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Brazil go against tradition with full backs Danilo and Alex Sandro concentrating on defending over attacking in Qatar

As Cafu and Roberto Carlos sit up in the stands watching Brazil in the World Cup, they may well be reflecting that they do not have successors in the current team.

Brazil pioneered the back four, unleashing it in a World Cup for the first time in 1958, when, with extra defensive cover, they did not concede a single goal until the semi final.

Alex Sandro of Brazil has shown more defensive nous than attacking play
Brazil legends Roberto Carlos, Cafu and Ronaldo watch a different kind of Brazil team evolve

Dropping an additional player into the heart of the defence had the effect of pushing the full backs out wider. They soon realised that they had a corridor of space in front of them that they could exploit.

In that 1958 World Cup, Nilton Santos charged all the way up from left back to score a goal – something that was almost unthinkable at the time.

The tradition was developed – who can forget Carlos Alberto bursting forward to seal the 1970 World Cup triumph with a blistering finish against Italy? The attacking full back became synonymous with Brazilian football.

These players were more auxiliary wingers than proper defenders – and in that last World Cup win in 2002 Brazil ended up fielding three centre backs so that Cafu and Roberto Carlos could have maximum freedom to bomb forward.

But times have changed. One of the most striking developments in recent years has been Brazil’s developments of wide strikers. Centre forward has been a problem – one that Richarlison is currently solving.

But they have more wide strikers than they know what to do with. This is reflected in the World Cup squad, where Antony and Gabriel Martinelli have to wait for their chance while Raphinha and Vinicius Junior are on the team sheet.

And if the team have genuine wingers, there is little need for full backs to duplicate the function.

The role of the full back, then, has changed. Coach Tite makes this clear. He says that he is not looking for Liverpool full backs.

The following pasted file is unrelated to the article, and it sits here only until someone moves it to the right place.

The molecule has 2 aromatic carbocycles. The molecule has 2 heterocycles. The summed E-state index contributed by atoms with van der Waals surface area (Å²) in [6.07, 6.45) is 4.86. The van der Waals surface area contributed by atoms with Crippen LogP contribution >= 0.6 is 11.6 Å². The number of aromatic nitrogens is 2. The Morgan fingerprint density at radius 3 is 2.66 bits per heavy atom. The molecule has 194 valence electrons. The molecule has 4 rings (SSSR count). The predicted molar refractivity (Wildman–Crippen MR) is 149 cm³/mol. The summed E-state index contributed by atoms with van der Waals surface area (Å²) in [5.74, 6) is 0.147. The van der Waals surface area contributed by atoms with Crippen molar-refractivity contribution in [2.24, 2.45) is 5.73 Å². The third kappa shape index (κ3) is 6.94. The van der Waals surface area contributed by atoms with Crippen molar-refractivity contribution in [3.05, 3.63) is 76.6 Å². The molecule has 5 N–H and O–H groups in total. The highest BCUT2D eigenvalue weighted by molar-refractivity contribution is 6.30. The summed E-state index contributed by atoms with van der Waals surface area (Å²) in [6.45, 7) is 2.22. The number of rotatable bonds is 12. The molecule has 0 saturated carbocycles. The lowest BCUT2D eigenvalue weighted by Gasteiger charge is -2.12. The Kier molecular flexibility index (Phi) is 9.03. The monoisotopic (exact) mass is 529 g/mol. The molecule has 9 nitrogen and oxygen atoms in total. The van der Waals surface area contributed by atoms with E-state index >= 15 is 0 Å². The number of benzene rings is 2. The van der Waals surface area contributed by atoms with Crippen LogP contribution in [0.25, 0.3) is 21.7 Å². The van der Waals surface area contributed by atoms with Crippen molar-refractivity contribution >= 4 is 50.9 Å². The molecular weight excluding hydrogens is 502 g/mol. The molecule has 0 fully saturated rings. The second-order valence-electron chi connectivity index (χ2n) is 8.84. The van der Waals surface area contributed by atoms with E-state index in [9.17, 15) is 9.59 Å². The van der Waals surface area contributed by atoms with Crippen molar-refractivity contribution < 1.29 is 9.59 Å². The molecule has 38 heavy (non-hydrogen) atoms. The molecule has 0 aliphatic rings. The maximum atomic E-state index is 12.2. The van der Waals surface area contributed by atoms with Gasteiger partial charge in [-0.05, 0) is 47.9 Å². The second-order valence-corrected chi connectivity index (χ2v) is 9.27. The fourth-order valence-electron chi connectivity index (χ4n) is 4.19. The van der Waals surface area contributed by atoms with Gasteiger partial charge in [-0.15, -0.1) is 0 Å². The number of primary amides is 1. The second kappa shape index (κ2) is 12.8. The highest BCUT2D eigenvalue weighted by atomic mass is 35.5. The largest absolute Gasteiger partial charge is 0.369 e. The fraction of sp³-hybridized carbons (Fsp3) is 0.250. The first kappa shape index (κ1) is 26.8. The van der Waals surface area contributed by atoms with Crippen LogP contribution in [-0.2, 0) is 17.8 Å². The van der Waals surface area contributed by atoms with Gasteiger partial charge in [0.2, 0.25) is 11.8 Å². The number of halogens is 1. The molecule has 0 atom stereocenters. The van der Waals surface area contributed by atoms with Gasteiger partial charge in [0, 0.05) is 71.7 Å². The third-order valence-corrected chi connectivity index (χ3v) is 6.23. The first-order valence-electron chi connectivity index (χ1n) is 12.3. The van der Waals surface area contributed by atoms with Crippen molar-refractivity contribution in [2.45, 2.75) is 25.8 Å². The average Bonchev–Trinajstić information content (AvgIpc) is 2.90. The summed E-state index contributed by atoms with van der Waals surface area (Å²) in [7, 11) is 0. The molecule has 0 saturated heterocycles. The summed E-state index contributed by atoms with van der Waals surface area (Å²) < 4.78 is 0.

Rather than the buccaneering wing play of Trent Alexander-Arnold and Andrew Robertson, he wants Manchester City style players – full backs who may occasionally appear in the attacking line as an element of surprise, but whose basic role is to tuck in and make the extra man in midfield, hold the defensive line and also construct from deep.

The switch in emphasis explains why it is not proving easy to fill the position. The first choices are the Juventus pair of Alex Sandro and Danilo – good players both, but hardly world beaters.

And there is little strength in depth – hence the fact that 39-year-old Daniel Alves is still in the squad, and centre back Eder Militao is being improvised in the right back position.

Brazil is not yet producing players who are tailor made for this new interpretation of the function.

The role of full back is now much less glamorous and eye catching than it was in the days of Cafu, Roberto Carlos and countless others. But it is no less important.

In the Qatar World Cup – and over the last few years – Brazil have shown a striking defensive solidity. That is despite playing a side with two wingers and a centre forward, plus Neymar and Lucas Paqueta.

Defensive midfielder Casemiro deserves credit for helping out Brazil’s back four
The emphasis of attack is on wingers like Vinicius Jr

Holding midfielder Casemiro is receiving a lot of credit for keeping the opponents at bay. It is well deserved, but it must also be shared with the defensive unit behind him, where the more defensive positioning of the full backs, for example, is a great aid to the 38-year-old legs of Thiago Silva.

Should Brazil go on to lift World Cup number six, it is unlikely that in decades to come Danilo and Alex Sandro will be watching matches from the FIFA VIP lounge.

But Brazil’s Manchester City style full backs are still making an important contribution.

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